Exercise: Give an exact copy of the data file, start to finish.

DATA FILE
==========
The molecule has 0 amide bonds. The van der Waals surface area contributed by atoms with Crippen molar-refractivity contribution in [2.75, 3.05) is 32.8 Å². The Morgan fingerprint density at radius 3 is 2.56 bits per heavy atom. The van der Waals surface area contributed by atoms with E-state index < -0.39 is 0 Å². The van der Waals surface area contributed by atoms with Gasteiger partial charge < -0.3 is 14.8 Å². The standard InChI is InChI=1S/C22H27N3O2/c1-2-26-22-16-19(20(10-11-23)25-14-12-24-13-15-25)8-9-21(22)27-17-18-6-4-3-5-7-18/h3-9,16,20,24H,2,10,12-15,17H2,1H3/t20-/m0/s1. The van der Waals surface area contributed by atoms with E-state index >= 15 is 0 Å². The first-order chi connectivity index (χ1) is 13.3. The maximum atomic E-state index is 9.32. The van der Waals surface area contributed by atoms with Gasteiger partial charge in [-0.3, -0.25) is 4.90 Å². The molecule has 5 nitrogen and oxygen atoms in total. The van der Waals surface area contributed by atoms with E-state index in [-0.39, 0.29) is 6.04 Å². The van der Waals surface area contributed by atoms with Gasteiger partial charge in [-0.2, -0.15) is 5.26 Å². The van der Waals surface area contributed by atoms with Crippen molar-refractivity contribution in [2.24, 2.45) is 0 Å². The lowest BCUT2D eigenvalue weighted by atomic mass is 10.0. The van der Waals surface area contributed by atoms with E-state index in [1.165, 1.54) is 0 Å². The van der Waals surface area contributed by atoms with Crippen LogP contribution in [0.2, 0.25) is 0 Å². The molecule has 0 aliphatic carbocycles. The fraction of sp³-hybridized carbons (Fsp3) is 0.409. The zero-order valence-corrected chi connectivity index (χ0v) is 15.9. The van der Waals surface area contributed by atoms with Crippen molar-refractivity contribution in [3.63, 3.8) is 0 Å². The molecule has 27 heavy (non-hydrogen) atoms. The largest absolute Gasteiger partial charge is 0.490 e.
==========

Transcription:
The molecule has 0 amide bonds. The van der Waals surface area contributed by atoms with Crippen molar-refractivity contribution in [2.75, 3.05) is 32.8 Å². The Morgan fingerprint density at radius 3 is 2.56 bits per heavy atom. The van der Waals surface area contributed by atoms with E-state index < -0.39 is 0 Å². The van der Waals surface area contributed by atoms with Gasteiger partial charge < -0.3 is 14.8 Å². The standard InChI is InChI=1S/C22H27N3O2/c1-2-26-22-16-19(20(10-11-23)25-14-12-24-13-15-25)8-9-21(22)27-17-18-6-4-3-5-7-18/h3-9,16,20,24H,2,10,12-15,17H2,1H3/t20-/m0/s1. The van der Waals surface area contributed by atoms with E-state index >= 15 is 0 Å². The first-order chi connectivity index (χ1) is 13.3. The maximum atomic E-state index is 9.32. The van der Waals surface area contributed by atoms with Gasteiger partial charge in [-0.3, -0.25) is 4.90 Å². The molecule has 5 nitrogen and oxygen atoms in total. The van der Waals surface area contributed by atoms with E-state index in [-0.39, 0.29) is 6.04 Å². The van der Waals surface area contributed by atoms with Gasteiger partial charge in [-0.2, -0.15) is 5.26 Å². The van der Waals surface area contributed by atoms with Crippen molar-refractivity contribution in [2.24, 2.45) is 0 Å². The lowest BCUT2D eigenvalue weighted by atomic mass is 10.0. The van der Waals surface area contributed by atoms with E-state index in [1.165, 1.54) is 0 Å². The van der Waals surface area contributed by atoms with Crippen LogP contribution in [0.2, 0.25) is 0 Å². The molecule has 0 aliphatic carbocycles. The fraction of sp³-hybridized carbons (Fsp3) is 0.409. The zero-order valence-corrected chi connectivity index (χ0v) is 15.9. The van der Waals surface area contributed by atoms with Crippen molar-refractivity contribution in [3.63, 3.8) is 0 Å². The molecule has 27 heavy (non-hydrogen) atoms. The largest absolute Gasteiger partial charge is 0.490 e.